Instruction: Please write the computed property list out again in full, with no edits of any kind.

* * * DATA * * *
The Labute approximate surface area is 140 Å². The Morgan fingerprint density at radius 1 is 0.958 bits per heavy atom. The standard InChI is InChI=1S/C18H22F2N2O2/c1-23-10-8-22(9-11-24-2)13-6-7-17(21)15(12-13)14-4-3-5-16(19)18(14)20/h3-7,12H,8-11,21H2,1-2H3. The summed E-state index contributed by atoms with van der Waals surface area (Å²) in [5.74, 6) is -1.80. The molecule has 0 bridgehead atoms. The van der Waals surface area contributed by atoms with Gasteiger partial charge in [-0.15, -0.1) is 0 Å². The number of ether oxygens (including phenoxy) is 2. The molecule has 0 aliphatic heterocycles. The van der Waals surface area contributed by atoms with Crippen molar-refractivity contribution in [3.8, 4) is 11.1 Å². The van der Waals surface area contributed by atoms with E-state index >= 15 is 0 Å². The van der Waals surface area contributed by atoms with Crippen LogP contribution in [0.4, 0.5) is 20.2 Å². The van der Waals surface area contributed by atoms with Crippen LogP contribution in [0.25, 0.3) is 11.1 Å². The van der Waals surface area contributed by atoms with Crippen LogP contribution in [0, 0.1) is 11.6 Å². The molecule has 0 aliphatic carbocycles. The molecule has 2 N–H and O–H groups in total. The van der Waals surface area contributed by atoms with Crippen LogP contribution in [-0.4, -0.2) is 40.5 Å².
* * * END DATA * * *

The Labute approximate surface area is 140 Å². The Morgan fingerprint density at radius 1 is 0.958 bits per heavy atom. The standard InChI is InChI=1S/C18H22F2N2O2/c1-23-10-8-22(9-11-24-2)13-6-7-17(21)15(12-13)14-4-3-5-16(19)18(14)20/h3-7,12H,8-11,21H2,1-2H3. The summed E-state index contributed by atoms with van der Waals surface area (Å²) in [5.74, 6) is -1.80. The molecule has 0 bridgehead atoms. The van der Waals surface area contributed by atoms with Gasteiger partial charge in [-0.15, -0.1) is 0 Å². The number of ether oxygens (including phenoxy) is 2. The molecule has 0 aliphatic heterocycles. The van der Waals surface area contributed by atoms with Crippen molar-refractivity contribution in [3.8, 4) is 11.1 Å². The van der Waals surface area contributed by atoms with E-state index >= 15 is 0 Å². The van der Waals surface area contributed by atoms with Crippen LogP contribution in [0.4, 0.5) is 20.2 Å². The van der Waals surface area contributed by atoms with Crippen LogP contribution in [0.25, 0.3) is 11.1 Å². The van der Waals surface area contributed by atoms with Crippen LogP contribution in [0, 0.1) is 11.6 Å². The molecule has 0 aliphatic carbocycles. The molecule has 2 N–H and O–H groups in total. The van der Waals surface area contributed by atoms with Crippen LogP contribution in [-0.4, -0.2) is 40.5 Å².